I can hardly believe that 2015 is almost half way finished! In preparing for the rest of this year, I wanted to talk to you about QUALITY OF LIFE. We use the phrase "quality of life" in planning and discussing children and adults with autism and other special learning differences. But what is a quality life?
A quality life includes:
- the opportunity to make real choices, not just select from less preferred options. A "choice" needs to be made by selecting from an array of highly preferred options to be a quality choice. Choices need to be available regarding every aspect of life from as simple as what socks are going to be worn today to what restaurant in which to eat, what environment in which to live and what people with whom to interact.
- the opportunity to be treated as an adult if you are an adult! We MUST stop interacting with adults with disabilities as if they are naughty children when they do no do as we ask or cooperate as we expect. MY quality life includes not having to always do the things I do not want to do. I do not go where I do not want to go, and do not eat what I do not like. Most adults who are living a quality life strive to make choices that reflect their own needs and wants, desires and preferences. Adults with autism or other differences need the same approach if they are ever to have a "quality life."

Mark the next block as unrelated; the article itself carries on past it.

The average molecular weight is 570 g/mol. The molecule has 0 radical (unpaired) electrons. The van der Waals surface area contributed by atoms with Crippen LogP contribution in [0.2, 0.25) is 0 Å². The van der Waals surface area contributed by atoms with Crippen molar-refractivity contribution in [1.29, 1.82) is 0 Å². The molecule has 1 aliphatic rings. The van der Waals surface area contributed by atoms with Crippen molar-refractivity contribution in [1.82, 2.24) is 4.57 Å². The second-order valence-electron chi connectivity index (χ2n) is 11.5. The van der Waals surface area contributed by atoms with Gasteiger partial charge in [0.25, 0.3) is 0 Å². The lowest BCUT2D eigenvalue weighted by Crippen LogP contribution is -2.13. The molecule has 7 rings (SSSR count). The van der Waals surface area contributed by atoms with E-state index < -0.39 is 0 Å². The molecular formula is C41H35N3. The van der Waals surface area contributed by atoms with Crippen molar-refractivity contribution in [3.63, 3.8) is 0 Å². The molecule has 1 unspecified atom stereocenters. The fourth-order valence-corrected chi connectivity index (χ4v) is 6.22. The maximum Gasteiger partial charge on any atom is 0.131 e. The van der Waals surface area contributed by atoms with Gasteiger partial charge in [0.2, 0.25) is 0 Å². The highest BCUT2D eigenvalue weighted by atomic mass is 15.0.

- the ability to communicate with a variety of people in a variety of situations using a variety of different means and discussing a wide variety of topics. How many goals on individual plans for children and adults address this essential need? Some people with ASD can only communicate in one way with one or two people. This will NOT lead to a quality life.
- the opportunity to find a way to be a healthy person and have a healthy body. Long ago a person said to me, "If you have your health, everything else can work out." I did not understand that like I do now! We need to be sure that elements of health such as movement, healthy food options, careful choices in essential medication, outdoor activities, drinking clean water, etc. are included in each child and adult's day, every day. Motivation is key here!
- the opportunity to be liked, loved, understood and accepted. Those of us working in the field need to emulate parents who focus on positive and endearing qualities of their children, minimizing problems while addressing problems.
- the opportunity to "self-actualize" to become the fullest person you can be. Here is a great dictionary definition of "self" ..."a complete and individual personality, especially one that somebody recognizes as his or her own and with which there is a sense of ease." We want children and adults with ASD to be at ease with themselves and others. We need to become more at ease with the wide variety of personalities and personal styles we encounter in the unique people who share the characteristics of autism spectrum disorders. In this way we can really individualize and be sure that we are not promoting "one size fits all" in our programs and approaches.
What else contributes to a quality life? Let me know what you think as you discuss this with your friends, family and
colleagues. You can reachme via e-mail at firstname.lastname@example.org or by phone at 708-966-4683.